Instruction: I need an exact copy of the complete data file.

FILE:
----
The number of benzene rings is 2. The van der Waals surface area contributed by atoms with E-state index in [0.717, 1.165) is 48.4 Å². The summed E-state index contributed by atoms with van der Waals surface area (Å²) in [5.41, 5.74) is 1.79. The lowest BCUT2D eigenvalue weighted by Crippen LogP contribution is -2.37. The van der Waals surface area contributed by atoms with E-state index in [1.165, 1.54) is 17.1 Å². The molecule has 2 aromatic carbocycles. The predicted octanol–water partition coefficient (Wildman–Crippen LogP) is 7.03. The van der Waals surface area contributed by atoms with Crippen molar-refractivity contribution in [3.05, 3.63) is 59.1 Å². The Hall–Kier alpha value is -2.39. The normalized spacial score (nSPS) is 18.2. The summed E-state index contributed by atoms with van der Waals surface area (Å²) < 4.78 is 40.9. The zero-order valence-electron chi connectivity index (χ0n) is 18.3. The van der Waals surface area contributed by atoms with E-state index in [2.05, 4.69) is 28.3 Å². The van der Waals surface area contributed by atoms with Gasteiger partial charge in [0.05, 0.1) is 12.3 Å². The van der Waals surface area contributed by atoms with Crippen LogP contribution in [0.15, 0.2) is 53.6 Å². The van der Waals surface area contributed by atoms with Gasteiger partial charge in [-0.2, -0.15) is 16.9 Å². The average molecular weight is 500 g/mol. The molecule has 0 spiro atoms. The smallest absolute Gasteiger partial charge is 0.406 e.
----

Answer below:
The number of benzene rings is 2. The van der Waals surface area contributed by atoms with E-state index in [0.717, 1.165) is 48.4 Å². The summed E-state index contributed by atoms with van der Waals surface area (Å²) in [5.41, 5.74) is 1.79. The lowest BCUT2D eigenvalue weighted by Crippen LogP contribution is -2.37. The van der Waals surface area contributed by atoms with E-state index in [1.165, 1.54) is 17.1 Å². The molecule has 2 aromatic carbocycles. The predicted octanol–water partition coefficient (Wildman–Crippen LogP) is 7.03. The van der Waals surface area contributed by atoms with Crippen molar-refractivity contribution in [3.05, 3.63) is 59.1 Å². The Hall–Kier alpha value is -2.39. The normalized spacial score (nSPS) is 18.2. The summed E-state index contributed by atoms with van der Waals surface area (Å²) < 4.78 is 40.9. The zero-order valence-electron chi connectivity index (χ0n) is 18.3. The van der Waals surface area contributed by atoms with E-state index in [2.05, 4.69) is 28.3 Å². The van der Waals surface area contributed by atoms with Gasteiger partial charge in [0.05, 0.1) is 12.3 Å². The van der Waals surface area contributed by atoms with Crippen LogP contribution in [0.15, 0.2) is 53.6 Å². The van der Waals surface area contributed by atoms with Gasteiger partial charge in [-0.2, -0.15) is 16.9 Å². The average molecular weight is 500 g/mol. The molecule has 0 spiro atoms. The smallest absolute Gasteiger partial charge is 0.406 e.